The Art of Apology

The Art of Apology

In working with couples one complaint I often hear from the husband is: “My wife keeps bringing up the same issues when we’re arguing. It’s as if she can’t forgive and forget and I’m tired of hearing the same complaints and stories of what I’ve done wrong.”

I refer to this condition as a trip down memory lane. Why can’t most women move on and put an offense to rest? I explain to the husband that his wife wants her feelings to be validated by him indicating he truly understands his responsibility in the hurt and how much she is hurt. Until she is reassured he “gets it’ she will bring it up in every argument.

I also address the fact that even forgiving doesn’t mean forgetting. The offense will be remembered but just not remembered against the spouse any longer. It’s an opportunity to let it go. There is a temptation to attempt to ask forgiveness with caveats:

  • “I’m sorry IF I hurt you.”
  • “I’m sorry i hurt you, but if you only…”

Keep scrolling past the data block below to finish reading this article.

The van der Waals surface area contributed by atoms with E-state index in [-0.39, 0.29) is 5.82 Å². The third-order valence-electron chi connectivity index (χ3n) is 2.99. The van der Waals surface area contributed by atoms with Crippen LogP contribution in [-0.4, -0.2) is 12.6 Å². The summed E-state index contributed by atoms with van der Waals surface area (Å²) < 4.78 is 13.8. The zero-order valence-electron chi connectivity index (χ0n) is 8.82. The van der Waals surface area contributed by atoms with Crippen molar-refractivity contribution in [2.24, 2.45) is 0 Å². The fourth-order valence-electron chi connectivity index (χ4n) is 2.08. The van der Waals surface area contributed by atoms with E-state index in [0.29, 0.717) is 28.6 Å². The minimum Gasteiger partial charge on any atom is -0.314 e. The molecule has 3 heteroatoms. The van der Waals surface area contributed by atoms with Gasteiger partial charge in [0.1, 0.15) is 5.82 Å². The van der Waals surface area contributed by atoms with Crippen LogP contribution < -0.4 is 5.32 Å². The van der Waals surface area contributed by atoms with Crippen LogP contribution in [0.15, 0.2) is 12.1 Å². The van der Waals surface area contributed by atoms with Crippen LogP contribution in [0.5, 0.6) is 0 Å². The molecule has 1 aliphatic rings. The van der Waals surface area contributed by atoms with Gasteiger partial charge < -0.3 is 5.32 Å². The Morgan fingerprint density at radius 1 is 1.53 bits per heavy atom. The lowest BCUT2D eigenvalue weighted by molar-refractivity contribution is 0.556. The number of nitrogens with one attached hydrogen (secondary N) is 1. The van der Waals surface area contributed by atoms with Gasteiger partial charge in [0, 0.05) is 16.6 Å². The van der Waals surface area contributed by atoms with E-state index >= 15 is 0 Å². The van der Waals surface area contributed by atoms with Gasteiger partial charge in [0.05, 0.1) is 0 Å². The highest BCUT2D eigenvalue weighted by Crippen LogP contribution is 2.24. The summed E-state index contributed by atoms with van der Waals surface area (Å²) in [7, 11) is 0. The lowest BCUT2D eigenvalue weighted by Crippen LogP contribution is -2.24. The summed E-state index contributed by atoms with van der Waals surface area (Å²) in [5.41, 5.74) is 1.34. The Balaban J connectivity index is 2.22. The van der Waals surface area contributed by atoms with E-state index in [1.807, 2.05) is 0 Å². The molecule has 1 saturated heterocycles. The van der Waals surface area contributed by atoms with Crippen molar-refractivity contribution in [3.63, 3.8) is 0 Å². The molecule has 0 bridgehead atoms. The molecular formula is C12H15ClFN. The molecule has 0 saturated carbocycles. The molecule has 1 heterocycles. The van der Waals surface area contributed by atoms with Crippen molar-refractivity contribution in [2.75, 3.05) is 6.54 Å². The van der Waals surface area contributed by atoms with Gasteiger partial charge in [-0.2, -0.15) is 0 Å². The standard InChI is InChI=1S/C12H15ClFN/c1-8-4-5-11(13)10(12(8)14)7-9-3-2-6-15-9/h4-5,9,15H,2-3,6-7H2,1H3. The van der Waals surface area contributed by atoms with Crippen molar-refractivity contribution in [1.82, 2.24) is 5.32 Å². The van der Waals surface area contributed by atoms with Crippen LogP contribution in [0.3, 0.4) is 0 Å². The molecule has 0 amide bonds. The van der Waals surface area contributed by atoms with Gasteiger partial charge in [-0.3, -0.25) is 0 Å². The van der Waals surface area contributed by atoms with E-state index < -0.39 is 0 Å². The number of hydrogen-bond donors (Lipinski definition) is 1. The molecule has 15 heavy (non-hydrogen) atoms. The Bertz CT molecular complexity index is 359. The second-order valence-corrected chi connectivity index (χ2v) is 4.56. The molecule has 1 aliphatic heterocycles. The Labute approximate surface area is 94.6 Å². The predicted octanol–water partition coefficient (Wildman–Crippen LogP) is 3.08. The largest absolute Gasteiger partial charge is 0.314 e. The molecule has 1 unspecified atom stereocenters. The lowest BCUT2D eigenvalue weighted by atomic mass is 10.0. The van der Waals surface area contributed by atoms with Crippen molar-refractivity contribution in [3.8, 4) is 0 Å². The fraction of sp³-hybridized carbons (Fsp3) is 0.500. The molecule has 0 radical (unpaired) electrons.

• “I’m sorry I hurt you, but I’m not myself lately.”
  • “I’m sorry you’re hurt, but I hope you get over it soon.”   

What does a good apology sound like? Here are some steps to making an apology that will enable the person who is offended to be able to begin to forgive and move on:

  1. This is what I did _______________________________.
  2. This is probably how it made you feel ________________.
  3. This is how it affected our relationship _______________.
  4. I was wrong.
  5. Will you forgive me?

The responsibility for asking forgiveness lies with the offender. Then it is the obligation of the offended to choose to forgive. The deeper the offense the longer it may take for the one who has been hurt to process forgiveness. However there comes a time when it is unhealthy for the offended person to continue to hang on to un-forgiveness. The result can be bitterness, rage, bad health, and resentment. But when someone chooses to forgive there is freedom, peace and restoration within one’s self.

Forgiveness is a process that begins with recognizing an offense has been committed. Then, it is imperative to begin the journey toward releasing the hurt and ultimately the offender. One aspect of the healing process between couples is taking a look at offenses committed and addressing them in the counseling sessions. When the path of forgiveness is chosen, the result is a healthier relationship.

Sandra B. Stanford, MS


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